18 September 2014

The "Reverend"

For it was you who formed my inward parts; you knit me together in my mother’s womb…My frame was not hidden from you, when I was being made in secret, intricately woven in the depths of the earth. Your eyes beheld my unformed substance…  (Psalm 139:13, 15, 16a)

God does not see as mortals see; they look on the outward appearance, but God looks on the heart… (1 Samuel 16:7)

The universe is not all about any one of us, but only all of us together and with God.  (Richard Rohr)

Dear Friends,

In my new appointment as the pastor of Tigard UnitedMethodist Church people have been asking me how I wish to be addressed. Reverend and Pastor seem to be the two options even though I have suggested “Most Venerable, Honorable, Esteemed and Very Right Reverend.” No takers on that one yet.

All kidding aside, I feel ambivalent about titles. I was given a name plate several years ago that included the word “Reverend” engraved beneath my name. Every time I looked at it struck me as pompous and self-important so to tone it down I wrote “IR” on a piece of paper and taped it in front of “REVEREND.” That felt much better. When asked the question about how I wish to be addressed, I usually say something like, “Just call me Jeremy.” It is my name, after all.

I know that honorific titles like Rev and Pastor and Dr and Mr and Ms have a role to play in how people relate to one another. I don’t want my children to call their teacher or doctor or the President by their first name. I want to teach them proper respect for authority figures. (I also want them to learn how to challenge unjust authority…but that’s for another time.) And for adults who use honorific titles, I also acknowledge that it is meant to show respect for the leadership role that one inhabits which is distinct from the person in that role. By virtue of my ordination in the United Methodist Church, I am a clergyperson—a “Reverend”—just like a person with a medical degree and license is a “Doctor.” So while I don’t shun a title, I don’t particularly feel a need to broadcast a title, either.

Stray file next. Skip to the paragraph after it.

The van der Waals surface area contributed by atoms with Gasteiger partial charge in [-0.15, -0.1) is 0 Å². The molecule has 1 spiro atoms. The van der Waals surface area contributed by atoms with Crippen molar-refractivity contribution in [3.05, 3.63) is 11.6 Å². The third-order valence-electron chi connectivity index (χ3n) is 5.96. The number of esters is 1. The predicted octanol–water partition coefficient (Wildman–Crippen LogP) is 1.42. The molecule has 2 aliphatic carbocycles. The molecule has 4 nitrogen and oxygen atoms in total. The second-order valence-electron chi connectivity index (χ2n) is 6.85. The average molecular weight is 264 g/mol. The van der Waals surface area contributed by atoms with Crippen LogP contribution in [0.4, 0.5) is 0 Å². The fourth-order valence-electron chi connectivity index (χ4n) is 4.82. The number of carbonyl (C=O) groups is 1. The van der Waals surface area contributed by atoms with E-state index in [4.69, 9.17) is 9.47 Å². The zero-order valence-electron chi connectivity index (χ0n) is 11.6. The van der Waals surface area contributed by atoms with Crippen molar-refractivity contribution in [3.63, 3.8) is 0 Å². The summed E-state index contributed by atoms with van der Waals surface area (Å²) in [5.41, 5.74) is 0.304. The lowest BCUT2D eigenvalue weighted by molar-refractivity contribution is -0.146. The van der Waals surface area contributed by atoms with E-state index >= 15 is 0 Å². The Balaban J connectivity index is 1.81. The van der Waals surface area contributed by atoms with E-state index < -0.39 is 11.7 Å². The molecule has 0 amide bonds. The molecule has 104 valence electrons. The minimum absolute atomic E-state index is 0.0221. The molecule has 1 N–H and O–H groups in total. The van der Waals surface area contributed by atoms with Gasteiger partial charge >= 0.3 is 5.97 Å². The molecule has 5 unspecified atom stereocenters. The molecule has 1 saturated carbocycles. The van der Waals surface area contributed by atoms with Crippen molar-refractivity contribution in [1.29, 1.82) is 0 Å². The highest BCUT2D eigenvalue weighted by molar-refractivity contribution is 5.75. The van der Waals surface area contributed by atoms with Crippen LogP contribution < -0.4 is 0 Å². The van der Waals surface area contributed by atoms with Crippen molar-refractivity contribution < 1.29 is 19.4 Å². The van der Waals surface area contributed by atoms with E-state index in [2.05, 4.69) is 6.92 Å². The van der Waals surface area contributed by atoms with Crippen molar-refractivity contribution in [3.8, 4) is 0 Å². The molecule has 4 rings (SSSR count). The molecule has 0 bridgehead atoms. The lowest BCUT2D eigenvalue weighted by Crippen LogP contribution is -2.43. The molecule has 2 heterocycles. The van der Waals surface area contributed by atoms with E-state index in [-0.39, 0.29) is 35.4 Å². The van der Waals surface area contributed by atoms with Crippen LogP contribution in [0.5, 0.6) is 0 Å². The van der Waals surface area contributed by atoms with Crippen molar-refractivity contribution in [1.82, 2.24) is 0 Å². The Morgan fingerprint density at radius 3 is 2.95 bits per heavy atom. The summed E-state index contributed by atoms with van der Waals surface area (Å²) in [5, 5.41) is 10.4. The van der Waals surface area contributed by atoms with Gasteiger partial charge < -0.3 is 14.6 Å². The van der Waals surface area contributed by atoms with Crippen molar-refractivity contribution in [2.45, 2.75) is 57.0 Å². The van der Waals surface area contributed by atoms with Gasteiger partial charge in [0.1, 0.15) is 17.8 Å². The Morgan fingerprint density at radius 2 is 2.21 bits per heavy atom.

For me, it comes down to that basic question of identity. Who am I, really? Beneath any titles I might be justified in using, underneath the roles I inhabit—pastor, father, husband, leader—who am I? Much of the spiritual life is about acknowledging and stepping beyond the ego. It’s about recognizing that all of the information we think makes us who we are is, in fact, peripheral to our true identity as a creature who has come into being through the creative impulse of God. Ultimately our true identity is not about our work, title, education, career, nationality or any other similar descriptors. Our true identity is rooted in the divine imprint upon our soul. I have seen how a strong attachment to one’s title or position of authority can wreak havoc on one’s spiritual life. I don’t want to go there, hence my ambivalence around titles.

So call me what you will—Rev Jeremy, Pastor Jeremy, Hey You, Jeremy, or Mister. Just keep it nice. I’m praying all the time that I will remember that my true identity is beloved child of God. May you remember that, too!